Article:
Director, Yahav Winner, was murdered in his home in Kibbutz Kfar Gaza on the morning of Saturday, October 7, 2023, in a massacre by Hamas terrorists, who broke the window of the family home. The Boy (2023), streaming on The New Yorker’s Screening Room, is his final film. It unflinchingly captures the dissonance of life along the Israel-Gaza border, as a father and son are unable to ignore the injustices enacted on their Palestinian neighbours.
For Filmint, Ali Moosavi writes an obituary for Dariush Mehrjui who, along with his wife, Vahideh, was recently murdered in Tehran. As the director of the first Iranian New Wave film The Cow (1969), Moosavi asserts that Mehrjui was the only Iranian director whose films were universally admired by audiences and critics alike, both pre and post Iranian Revolution. He leaves behind a varied body of work examining the growing discontent of an urban Iran.
For MUBI Notebook, filmmaker Kit Zauhar, director of Actual People (2021) and This Closeness (2023) explores how for femme triple threats—actors/writers/directors—the subject of humiliation, embarrassment, and debasement is both limiting and empowering.
Also for MUBI Notebook, Arta Barzanji interviews the Locarno Film Festival’s innovative events programmer and acclaimed video essayist, Kevin B. Lee, about cinema’s past, present, and potential futures.
For Film Quarterly, Jerrine Tan unpacks the legacy and impact of Andrew Lau Wai-keung and Alan Mak’s Infernal Affairs (2002), exploring its efforts to revitalise Hong Kong’s film industry and its commentary on Hong Kong’s complex identity following the 1997 handover.
For Sight and Sound, Derek Malcolm embarks on a career retrospective of one of India’s unsung directors, Ritwik Ghatak whose career was tragically cut short when he died from chronic alcoholism and tuberculosis at the age of 51. In the work he left behind, he explored trenchant ideas surrounding social reality, partition, and feminism.
Also for Sight and Sound: writer Phuong Le explores Hou Hsiao-hsien’s underrated Daughter of the Nile (1987). One of his first Taipei-set films which offers a fluorescent trip through history and youthful temptation.
For Film Comment, writer Dennis Lim examines the portrayal of ghosts throughout cinema history, making reference to dozens of films including Japanese golden age classics like Ugetsu (1953), Onibaba (1964), Kwaidan (1964), Stanley Kwan’s Rouge (1987) and Tsai Ming-liang’s Goodbye, Dragon Inn (2003).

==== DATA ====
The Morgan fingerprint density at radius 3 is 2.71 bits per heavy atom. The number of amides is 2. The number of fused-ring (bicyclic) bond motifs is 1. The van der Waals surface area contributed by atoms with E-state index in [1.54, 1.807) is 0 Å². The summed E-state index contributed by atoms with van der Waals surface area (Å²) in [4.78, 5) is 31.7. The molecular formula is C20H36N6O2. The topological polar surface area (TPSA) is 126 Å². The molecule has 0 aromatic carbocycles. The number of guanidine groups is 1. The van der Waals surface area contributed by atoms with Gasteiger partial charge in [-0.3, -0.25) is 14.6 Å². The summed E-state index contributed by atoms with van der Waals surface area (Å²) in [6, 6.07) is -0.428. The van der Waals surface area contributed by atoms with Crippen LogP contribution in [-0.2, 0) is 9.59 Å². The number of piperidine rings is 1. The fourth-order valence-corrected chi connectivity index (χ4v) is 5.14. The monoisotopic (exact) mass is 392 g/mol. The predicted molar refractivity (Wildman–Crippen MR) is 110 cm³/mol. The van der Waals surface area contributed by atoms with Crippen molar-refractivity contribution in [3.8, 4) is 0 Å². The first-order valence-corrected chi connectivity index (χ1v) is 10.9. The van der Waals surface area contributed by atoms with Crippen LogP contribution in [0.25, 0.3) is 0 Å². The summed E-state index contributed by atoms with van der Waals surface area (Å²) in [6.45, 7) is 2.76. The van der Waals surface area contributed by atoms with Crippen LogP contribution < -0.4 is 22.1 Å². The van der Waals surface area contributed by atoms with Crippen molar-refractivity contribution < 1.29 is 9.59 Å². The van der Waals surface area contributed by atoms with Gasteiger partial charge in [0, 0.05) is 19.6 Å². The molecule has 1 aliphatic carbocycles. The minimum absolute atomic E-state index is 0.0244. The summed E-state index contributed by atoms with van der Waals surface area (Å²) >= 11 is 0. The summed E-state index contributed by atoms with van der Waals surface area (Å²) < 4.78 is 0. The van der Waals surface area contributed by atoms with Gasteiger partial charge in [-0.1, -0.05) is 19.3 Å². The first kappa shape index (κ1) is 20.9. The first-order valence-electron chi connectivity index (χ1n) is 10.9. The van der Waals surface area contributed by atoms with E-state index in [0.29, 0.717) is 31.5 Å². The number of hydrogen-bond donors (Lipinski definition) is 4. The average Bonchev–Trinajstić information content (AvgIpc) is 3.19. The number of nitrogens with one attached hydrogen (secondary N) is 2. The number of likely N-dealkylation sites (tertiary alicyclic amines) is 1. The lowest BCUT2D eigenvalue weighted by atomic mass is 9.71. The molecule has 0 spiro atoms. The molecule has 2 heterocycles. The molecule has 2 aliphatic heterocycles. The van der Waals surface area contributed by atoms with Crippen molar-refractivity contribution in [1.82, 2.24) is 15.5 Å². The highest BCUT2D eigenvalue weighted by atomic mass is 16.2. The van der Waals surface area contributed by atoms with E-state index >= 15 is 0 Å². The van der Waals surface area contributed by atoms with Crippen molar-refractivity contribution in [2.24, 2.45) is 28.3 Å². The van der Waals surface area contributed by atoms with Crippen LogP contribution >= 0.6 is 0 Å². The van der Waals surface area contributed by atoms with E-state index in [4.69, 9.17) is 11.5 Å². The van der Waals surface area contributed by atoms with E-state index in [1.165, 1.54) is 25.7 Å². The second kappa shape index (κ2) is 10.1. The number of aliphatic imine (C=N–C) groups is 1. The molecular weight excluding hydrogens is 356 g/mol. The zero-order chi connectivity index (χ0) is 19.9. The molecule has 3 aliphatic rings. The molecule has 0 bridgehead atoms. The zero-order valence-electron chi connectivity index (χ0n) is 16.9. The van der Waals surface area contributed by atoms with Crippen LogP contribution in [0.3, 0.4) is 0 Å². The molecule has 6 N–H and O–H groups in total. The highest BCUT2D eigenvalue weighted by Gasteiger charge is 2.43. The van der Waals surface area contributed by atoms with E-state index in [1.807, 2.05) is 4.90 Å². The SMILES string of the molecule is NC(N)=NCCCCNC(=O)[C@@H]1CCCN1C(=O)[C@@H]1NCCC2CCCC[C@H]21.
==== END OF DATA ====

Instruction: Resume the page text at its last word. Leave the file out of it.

Also for Film Comment: Imogen Sara Smith covers the film series Iranian Cinema before the Revolution, 1925–1979 currently playing at the Museum of Modern Art in New York, which features almost 70 features and shorts from filmmakers like Ebrahim Golestan, Forough Farrokhzad, Dariush Mehrjui, Sohrab Shahid Saless, and Masoud Kimiai.
For Senses of Cinema, Xiang Fan covers the launch of the Chinese Independent Film Archive (CIFA) Film Series: Chinese Independent Cinema Today, and attempts to answer the question: ‘Is independent cinema in China dead?’
Also for Senses of Cinema, Jeremy Carr writes an extensive biography of famed Hong Kong action director John Woo, in anticipation of his latest film, Silent Night (2023).
Director and son of Ryuichi Sakamoto, Neo Sora discusses his film Ryuichi Sakamoto | Opus (2023), a gorgeous elegy starring Sakamoto himself in one of his final performances, an intimate, melancholy, and achingly beautiful one-man show recorded in late 2022 at NHK Studio in Tokyo. Sora speaks about the personal nature of the film, the logistics of recording live music, and Sakamoto’s relationship with cinema.
The Singapore International Film Festival is returning for its 34th edition from 30 November to 10 December. Amanda Nell Eu’s Tiger Stripes (2023) will be opening the festival and other highlights include a curated series by Cinema Icon Award recipient Fan BingBing, a selection of new films from the international festival circuit such as Ryusuke Hamaguchi’s Evil Does Not Exist, various premieres for films around the region and a rare screening of David Lynch’s Twin Peaks: Fire Walk With Me (1992).